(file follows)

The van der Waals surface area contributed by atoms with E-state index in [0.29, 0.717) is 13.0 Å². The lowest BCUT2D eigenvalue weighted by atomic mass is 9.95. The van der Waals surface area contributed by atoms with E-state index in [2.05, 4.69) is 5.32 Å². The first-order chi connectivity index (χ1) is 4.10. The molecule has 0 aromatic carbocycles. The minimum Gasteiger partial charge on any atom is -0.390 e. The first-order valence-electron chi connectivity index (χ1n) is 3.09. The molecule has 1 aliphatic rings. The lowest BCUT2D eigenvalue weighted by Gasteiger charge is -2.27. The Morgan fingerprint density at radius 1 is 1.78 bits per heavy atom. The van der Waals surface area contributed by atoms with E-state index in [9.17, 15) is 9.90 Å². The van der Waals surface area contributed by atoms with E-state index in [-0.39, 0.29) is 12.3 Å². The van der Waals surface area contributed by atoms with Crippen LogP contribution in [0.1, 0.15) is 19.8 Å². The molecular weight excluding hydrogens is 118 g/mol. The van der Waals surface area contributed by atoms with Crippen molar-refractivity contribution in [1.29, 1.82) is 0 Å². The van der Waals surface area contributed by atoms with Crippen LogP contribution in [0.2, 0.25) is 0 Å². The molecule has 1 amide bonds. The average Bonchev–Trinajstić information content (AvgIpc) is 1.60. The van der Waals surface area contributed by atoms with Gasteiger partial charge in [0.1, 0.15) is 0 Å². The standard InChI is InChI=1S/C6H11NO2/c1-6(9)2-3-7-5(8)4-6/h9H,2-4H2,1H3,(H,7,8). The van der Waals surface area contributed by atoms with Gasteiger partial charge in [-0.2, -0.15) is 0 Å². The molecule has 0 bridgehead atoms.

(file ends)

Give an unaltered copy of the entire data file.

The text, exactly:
The van der Waals surface area contributed by atoms with E-state index in [0.29, 0.717) is 13.0 Å². The lowest BCUT2D eigenvalue weighted by atomic mass is 9.95. The van der Waals surface area contributed by atoms with E-state index in [2.05, 4.69) is 5.32 Å². The first-order chi connectivity index (χ1) is 4.10. The molecule has 0 aromatic carbocycles. The minimum Gasteiger partial charge on any atom is -0.390 e. The first-order valence-electron chi connectivity index (χ1n) is 3.09. The molecule has 1 aliphatic rings. The lowest BCUT2D eigenvalue weighted by Gasteiger charge is -2.27. The Morgan fingerprint density at radius 1 is 1.78 bits per heavy atom. The van der Waals surface area contributed by atoms with E-state index in [9.17, 15) is 9.90 Å². The van der Waals surface area contributed by atoms with E-state index in [-0.39, 0.29) is 12.3 Å². The van der Waals surface area contributed by atoms with Crippen LogP contribution in [0.1, 0.15) is 19.8 Å². The molecular weight excluding hydrogens is 118 g/mol. The van der Waals surface area contributed by atoms with Crippen molar-refractivity contribution in [1.29, 1.82) is 0 Å². The van der Waals surface area contributed by atoms with Crippen LogP contribution in [0.2, 0.25) is 0 Å². The molecule has 1 amide bonds. The average Bonchev–Trinajstić information content (AvgIpc) is 1.60. The van der Waals surface area contributed by atoms with Gasteiger partial charge in [0.1, 0.15) is 0 Å². The standard InChI is InChI=1S/C6H11NO2/c1-6(9)2-3-7-5(8)4-6/h9H,2-4H2,1H3,(H,7,8). The van der Waals surface area contributed by atoms with Gasteiger partial charge in [-0.2, -0.15) is 0 Å². The molecule has 0 bridgehead atoms.